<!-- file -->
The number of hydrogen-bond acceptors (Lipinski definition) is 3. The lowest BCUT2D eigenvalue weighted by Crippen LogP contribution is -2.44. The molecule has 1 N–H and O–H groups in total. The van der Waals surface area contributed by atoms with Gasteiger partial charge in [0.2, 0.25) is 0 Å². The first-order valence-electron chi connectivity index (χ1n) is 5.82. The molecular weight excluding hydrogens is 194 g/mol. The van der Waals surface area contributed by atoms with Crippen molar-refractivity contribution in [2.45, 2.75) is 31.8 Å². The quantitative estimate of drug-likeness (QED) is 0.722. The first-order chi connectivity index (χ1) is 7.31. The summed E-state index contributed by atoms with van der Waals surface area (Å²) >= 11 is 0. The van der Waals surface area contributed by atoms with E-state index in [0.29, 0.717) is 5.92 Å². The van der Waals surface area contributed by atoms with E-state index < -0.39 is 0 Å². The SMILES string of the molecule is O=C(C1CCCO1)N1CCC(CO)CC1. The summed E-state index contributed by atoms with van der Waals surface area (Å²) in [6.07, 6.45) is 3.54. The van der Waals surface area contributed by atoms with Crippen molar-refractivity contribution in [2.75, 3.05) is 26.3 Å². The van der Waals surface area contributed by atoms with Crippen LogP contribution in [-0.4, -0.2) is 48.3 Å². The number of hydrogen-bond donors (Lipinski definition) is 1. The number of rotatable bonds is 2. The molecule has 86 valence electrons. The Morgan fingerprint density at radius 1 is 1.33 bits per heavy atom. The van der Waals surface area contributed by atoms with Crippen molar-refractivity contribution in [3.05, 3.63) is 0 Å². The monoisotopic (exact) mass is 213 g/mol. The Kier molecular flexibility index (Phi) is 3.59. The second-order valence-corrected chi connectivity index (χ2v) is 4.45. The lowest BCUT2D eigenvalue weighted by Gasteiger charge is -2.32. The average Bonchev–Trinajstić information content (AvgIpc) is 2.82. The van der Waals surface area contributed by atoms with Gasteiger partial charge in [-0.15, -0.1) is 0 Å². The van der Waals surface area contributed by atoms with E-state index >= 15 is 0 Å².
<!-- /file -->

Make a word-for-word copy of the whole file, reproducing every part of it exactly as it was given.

The number of hydrogen-bond acceptors (Lipinski definition) is 3. The lowest BCUT2D eigenvalue weighted by Crippen LogP contribution is -2.44. The molecule has 1 N–H and O–H groups in total. The van der Waals surface area contributed by atoms with Gasteiger partial charge in [0.2, 0.25) is 0 Å². The first-order valence-electron chi connectivity index (χ1n) is 5.82. The molecular weight excluding hydrogens is 194 g/mol. The van der Waals surface area contributed by atoms with Crippen molar-refractivity contribution in [2.45, 2.75) is 31.8 Å². The quantitative estimate of drug-likeness (QED) is 0.722. The first-order chi connectivity index (χ1) is 7.31. The summed E-state index contributed by atoms with van der Waals surface area (Å²) >= 11 is 0. The van der Waals surface area contributed by atoms with E-state index in [0.29, 0.717) is 5.92 Å². The van der Waals surface area contributed by atoms with E-state index < -0.39 is 0 Å². The SMILES string of the molecule is O=C(C1CCCO1)N1CCC(CO)CC1. The summed E-state index contributed by atoms with van der Waals surface area (Å²) in [6.07, 6.45) is 3.54. The van der Waals surface area contributed by atoms with Crippen molar-refractivity contribution in [2.75, 3.05) is 26.3 Å². The van der Waals surface area contributed by atoms with Crippen LogP contribution in [-0.4, -0.2) is 48.3 Å². The number of hydrogen-bond donors (Lipinski definition) is 1. The number of rotatable bonds is 2. The molecule has 86 valence electrons. The Morgan fingerprint density at radius 1 is 1.33 bits per heavy atom. The van der Waals surface area contributed by atoms with Crippen molar-refractivity contribution in [3.05, 3.63) is 0 Å². The monoisotopic (exact) mass is 213 g/mol. The Kier molecular flexibility index (Phi) is 3.59. The second-order valence-corrected chi connectivity index (χ2v) is 4.45. The lowest BCUT2D eigenvalue weighted by Gasteiger charge is -2.32. The average Bonchev–Trinajstić information content (AvgIpc) is 2.82. The van der Waals surface area contributed by atoms with Gasteiger partial charge in [-0.15, -0.1) is 0 Å². The van der Waals surface area contributed by atoms with E-state index >= 15 is 0 Å².